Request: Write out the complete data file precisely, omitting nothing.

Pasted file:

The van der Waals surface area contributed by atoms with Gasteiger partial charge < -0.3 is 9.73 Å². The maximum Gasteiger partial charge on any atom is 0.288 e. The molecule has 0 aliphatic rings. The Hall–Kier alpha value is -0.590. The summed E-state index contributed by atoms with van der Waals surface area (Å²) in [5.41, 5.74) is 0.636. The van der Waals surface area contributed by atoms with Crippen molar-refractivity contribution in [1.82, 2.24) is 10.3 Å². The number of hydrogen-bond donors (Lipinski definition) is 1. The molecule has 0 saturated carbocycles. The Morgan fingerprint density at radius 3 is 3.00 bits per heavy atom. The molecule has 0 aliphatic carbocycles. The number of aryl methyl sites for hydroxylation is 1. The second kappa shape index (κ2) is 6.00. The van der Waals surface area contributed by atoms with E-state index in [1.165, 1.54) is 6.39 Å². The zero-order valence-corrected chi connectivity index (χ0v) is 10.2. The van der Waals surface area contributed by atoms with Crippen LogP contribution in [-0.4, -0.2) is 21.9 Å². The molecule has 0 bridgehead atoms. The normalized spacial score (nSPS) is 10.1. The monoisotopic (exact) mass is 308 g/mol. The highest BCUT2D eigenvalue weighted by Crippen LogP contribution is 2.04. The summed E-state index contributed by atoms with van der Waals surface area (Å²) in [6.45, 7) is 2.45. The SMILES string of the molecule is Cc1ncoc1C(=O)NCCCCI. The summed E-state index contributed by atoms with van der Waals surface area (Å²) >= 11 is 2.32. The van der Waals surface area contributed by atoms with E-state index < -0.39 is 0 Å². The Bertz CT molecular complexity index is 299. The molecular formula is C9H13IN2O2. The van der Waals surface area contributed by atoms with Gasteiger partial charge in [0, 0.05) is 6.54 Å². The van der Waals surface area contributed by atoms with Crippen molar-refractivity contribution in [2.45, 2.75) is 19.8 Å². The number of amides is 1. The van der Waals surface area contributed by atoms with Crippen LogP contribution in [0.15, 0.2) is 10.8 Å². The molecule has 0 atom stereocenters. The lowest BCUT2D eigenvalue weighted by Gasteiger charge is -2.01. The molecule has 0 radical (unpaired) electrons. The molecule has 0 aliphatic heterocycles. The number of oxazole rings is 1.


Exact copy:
The van der Waals surface area contributed by atoms with Gasteiger partial charge < -0.3 is 9.73 Å². The maximum Gasteiger partial charge on any atom is 0.288 e. The molecule has 0 aliphatic rings. The Hall–Kier alpha value is -0.590. The summed E-state index contributed by atoms with van der Waals surface area (Å²) in [5.41, 5.74) is 0.636. The van der Waals surface area contributed by atoms with Crippen molar-refractivity contribution in [1.82, 2.24) is 10.3 Å². The number of hydrogen-bond donors (Lipinski definition) is 1. The molecule has 0 saturated carbocycles. The Morgan fingerprint density at radius 3 is 3.00 bits per heavy atom. The molecule has 0 aliphatic carbocycles. The number of aryl methyl sites for hydroxylation is 1. The second kappa shape index (κ2) is 6.00. The van der Waals surface area contributed by atoms with E-state index in [1.165, 1.54) is 6.39 Å². The zero-order valence-corrected chi connectivity index (χ0v) is 10.2. The van der Waals surface area contributed by atoms with Crippen LogP contribution in [-0.4, -0.2) is 21.9 Å². The molecule has 0 bridgehead atoms. The normalized spacial score (nSPS) is 10.1. The monoisotopic (exact) mass is 308 g/mol. The highest BCUT2D eigenvalue weighted by Crippen LogP contribution is 2.04. The summed E-state index contributed by atoms with van der Waals surface area (Å²) in [6.45, 7) is 2.45. The SMILES string of the molecule is Cc1ncoc1C(=O)NCCCCI. The summed E-state index contributed by atoms with van der Waals surface area (Å²) >= 11 is 2.32. The van der Waals surface area contributed by atoms with E-state index < -0.39 is 0 Å². The Bertz CT molecular complexity index is 299. The molecular formula is C9H13IN2O2. The van der Waals surface area contributed by atoms with Gasteiger partial charge in [0, 0.05) is 6.54 Å². The van der Waals surface area contributed by atoms with Crippen molar-refractivity contribution in [2.45, 2.75) is 19.8 Å². The number of amides is 1. The van der Waals surface area contributed by atoms with Crippen LogP contribution in [0.15, 0.2) is 10.8 Å². The molecule has 0 atom stereocenters. The lowest BCUT2D eigenvalue weighted by Gasteiger charge is -2.01. The molecule has 0 radical (unpaired) electrons. The molecule has 0 aliphatic heterocycles. The number of oxazole rings is 1.